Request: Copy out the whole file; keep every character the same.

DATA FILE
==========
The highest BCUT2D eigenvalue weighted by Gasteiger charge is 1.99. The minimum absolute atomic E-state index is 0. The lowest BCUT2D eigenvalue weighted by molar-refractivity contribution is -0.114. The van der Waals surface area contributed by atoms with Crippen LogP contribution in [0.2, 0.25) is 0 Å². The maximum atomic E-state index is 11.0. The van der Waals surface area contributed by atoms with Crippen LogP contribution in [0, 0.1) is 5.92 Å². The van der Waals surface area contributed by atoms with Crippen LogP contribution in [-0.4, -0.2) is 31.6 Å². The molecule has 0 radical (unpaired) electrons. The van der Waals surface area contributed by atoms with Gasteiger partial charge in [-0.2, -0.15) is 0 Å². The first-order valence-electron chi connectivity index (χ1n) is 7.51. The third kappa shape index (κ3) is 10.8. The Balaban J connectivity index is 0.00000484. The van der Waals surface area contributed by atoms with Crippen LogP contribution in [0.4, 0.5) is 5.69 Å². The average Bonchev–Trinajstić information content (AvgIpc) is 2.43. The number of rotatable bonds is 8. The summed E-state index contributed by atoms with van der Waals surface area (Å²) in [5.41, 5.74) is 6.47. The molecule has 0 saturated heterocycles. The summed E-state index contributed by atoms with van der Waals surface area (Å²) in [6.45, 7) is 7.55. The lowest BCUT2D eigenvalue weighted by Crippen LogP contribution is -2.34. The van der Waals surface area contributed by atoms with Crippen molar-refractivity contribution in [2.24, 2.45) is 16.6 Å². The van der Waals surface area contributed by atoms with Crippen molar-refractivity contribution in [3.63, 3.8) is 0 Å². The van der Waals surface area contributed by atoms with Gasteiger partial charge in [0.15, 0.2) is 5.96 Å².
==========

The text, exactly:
The highest BCUT2D eigenvalue weighted by Gasteiger charge is 1.99. The minimum absolute atomic E-state index is 0. The lowest BCUT2D eigenvalue weighted by molar-refractivity contribution is -0.114. The van der Waals surface area contributed by atoms with Crippen LogP contribution in [0.2, 0.25) is 0 Å². The maximum atomic E-state index is 11.0. The van der Waals surface area contributed by atoms with Crippen LogP contribution in [0, 0.1) is 5.92 Å². The van der Waals surface area contributed by atoms with Crippen LogP contribution in [-0.4, -0.2) is 31.6 Å². The molecule has 0 radical (unpaired) electrons. The van der Waals surface area contributed by atoms with Gasteiger partial charge in [-0.2, -0.15) is 0 Å². The first-order valence-electron chi connectivity index (χ1n) is 7.51. The third kappa shape index (κ3) is 10.8. The Balaban J connectivity index is 0.00000484. The van der Waals surface area contributed by atoms with Crippen LogP contribution in [0.4, 0.5) is 5.69 Å². The average Bonchev–Trinajstić information content (AvgIpc) is 2.43. The number of rotatable bonds is 8. The summed E-state index contributed by atoms with van der Waals surface area (Å²) in [5.41, 5.74) is 6.47. The molecule has 0 saturated heterocycles. The summed E-state index contributed by atoms with van der Waals surface area (Å²) in [6.45, 7) is 7.55. The lowest BCUT2D eigenvalue weighted by Crippen LogP contribution is -2.34. The van der Waals surface area contributed by atoms with Crippen molar-refractivity contribution in [2.24, 2.45) is 16.6 Å². The van der Waals surface area contributed by atoms with Crippen molar-refractivity contribution in [3.63, 3.8) is 0 Å². The van der Waals surface area contributed by atoms with Gasteiger partial charge in [0.15, 0.2) is 5.96 Å².